by Anastasia Bakogianni, Lecturer in Classical Studies, Massey University (Auckland campus)
How have New Zealanders received the classical world? How have they adapted and transformed it for use in their own culture and the arts? Why do they feel this deep connection with ancient Greece, Rome, and Egypt? These are the fundamental questions that Classical World New Zealand, a new project based at Massey University, seeks to illuminate.
When I arrived on the beautiful shores of Aotearoa (the Māori name for New Zealand) last year I was curious to learn more about how New Zealanders and New Zealand based practitioners responded to the classical world. Having worked for many years for the CRSN and been an interviewer for Practitioners’ Voices in Classical Reception and Classics Confidential I was already aware of the existence of such receptions. But I was still surprised by the richness and variety of these connections, and I am happily looking forward to discovering more. This is surely yet more proof of the ongoing impact of the classical world on our own modern global culture.
A guiding principle in my own work, instilled in me by my mentor Professor Lorna Hardwick, is the importance of an open dialogue with practitioners. As a ‘receptionista’ I study creative adaptations of the classics in a variety of media, but rather than simply imposing my own view on the material I want to hear what the artists themselves have to say about their motivations and creative processes. Reception is a complex process that deserves close study and an integral part of that investigation should be the practitioner(s)’ own perspective. With this in mind I started looking for Kiwi artists with a strong connection to the classical world. With the help of my colleagues and the Internet I was soon well on my way.
Among the first people who agreed to take part in the project was Michael Hurst, a well-known actor, director and playwright. Little did I imagine, when as a student in the U.K. I watched him play Iolaus in Hercules: The Legendary Journeys (1995-99) and Xena: Warrior Princess (1995-2001) that many years later I would get to meet him in person; or that he would be a former Massey student who has directed a number of Greek plays on the New Zealand stage, most recently Aristophanes’ Lysistrata (2015) – not to mention adapting one of the most famous stories from Greek tragedy in his House of Atreus (1990) and directing several episodes of Starz’s Spartacus television series. Talking with this multi-talented practitioner was one of the highlights of my work on the project so far, and I look forward to the public version of this conversation when he visits our Auckland campus on the 4th of April (see the ‘news’ section of our website for details).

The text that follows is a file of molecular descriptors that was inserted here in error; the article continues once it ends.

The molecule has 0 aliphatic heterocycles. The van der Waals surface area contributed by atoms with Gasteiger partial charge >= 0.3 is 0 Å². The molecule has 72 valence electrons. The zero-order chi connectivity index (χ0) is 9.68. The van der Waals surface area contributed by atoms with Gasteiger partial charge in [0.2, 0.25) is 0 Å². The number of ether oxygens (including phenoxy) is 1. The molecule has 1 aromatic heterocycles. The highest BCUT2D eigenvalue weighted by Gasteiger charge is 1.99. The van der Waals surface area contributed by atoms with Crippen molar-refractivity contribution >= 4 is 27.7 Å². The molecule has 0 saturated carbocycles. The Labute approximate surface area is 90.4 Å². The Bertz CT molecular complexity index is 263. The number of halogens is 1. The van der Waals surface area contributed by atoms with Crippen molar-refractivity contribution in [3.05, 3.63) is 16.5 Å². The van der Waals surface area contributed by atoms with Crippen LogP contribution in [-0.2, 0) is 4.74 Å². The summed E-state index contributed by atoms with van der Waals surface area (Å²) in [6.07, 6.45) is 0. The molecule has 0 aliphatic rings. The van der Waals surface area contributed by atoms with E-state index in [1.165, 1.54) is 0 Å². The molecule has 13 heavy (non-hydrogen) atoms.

Another enthusiastic early contributor to Classical World New Zealand was Vicky Yiannoutsos, a New Zealand born Greek artist and filmmaker. As a Greek, I am always interested in how the classical past is received and adapted in the modern state of Greece and by the Greek diaspora. I am therefore most grateful to my colleague Gina Salapata for introducing me to this wonderful filmmaker who both teaches and practices her art. Learning more about her work over the course of several conversations proved most stimulating, in particular her documentary Visible Passage (1987) in which she uses the myth of Persephone as a metaphor for the migrant experience. Like Persephone, forced to divide her time between the underworld and the world of light, migrants and their descendants often feel caught between two worlds. In her film, Vicky movingly explores her family’s personal history divided by the more than 17,709 km that separate Greece and New Zealand (this is the shortest distance as the crow flies and yes, I did look this fact up online when I first arrived on these Antipodean shores).
Other interviewees currently available on our website are Kelly Harris, director of The Book Club (2016), a new play inspired by Euripides’ Medea and artist Raemon Rolfe (co-interviewed by Gina and myself) who uses Greek, Roman and Egyptian motifs in her work. If you want to learn more about a modern artist using an ancient technique (the encaustic) to produce her art this is the one for you. Future interviews include Professor John Davidson on his Greek-themed poetry, Dr. Simon Perris on his translations of classical plays and famous composer John Psathas on his musical appropriations of ancient Greek music and themes. But, as this is an ongoing project there will be many more to come in the future, illustrated by audio-visual material. We will continue to add to the resources on our website so keep checking back or follow us on Twitter for updates. Our journey of discovery has just begun…
The Massey Classical Studies team (Anastasia, Gina, James and Jonathan) wants to share our discoveries so we created an open-access website: www.massey.ac.nz/classicalworldnz. The material we have gathered is organised according to ‘medium’. There are currently six main subsections to the website: Film, Literature, Music, Scholarship, Theatre, and Visual Arts. In addition, we also have two pages for News & Events and Further Resources. Please do get in touch, if you want to take part in our project. The only eligibility criterion for an interviewee is that you have to be based in New Zealand. But that does not mean we are not open to feedback and suggestions from the world beyond Aotearoa’s shores!
Project coordinator: email@example.com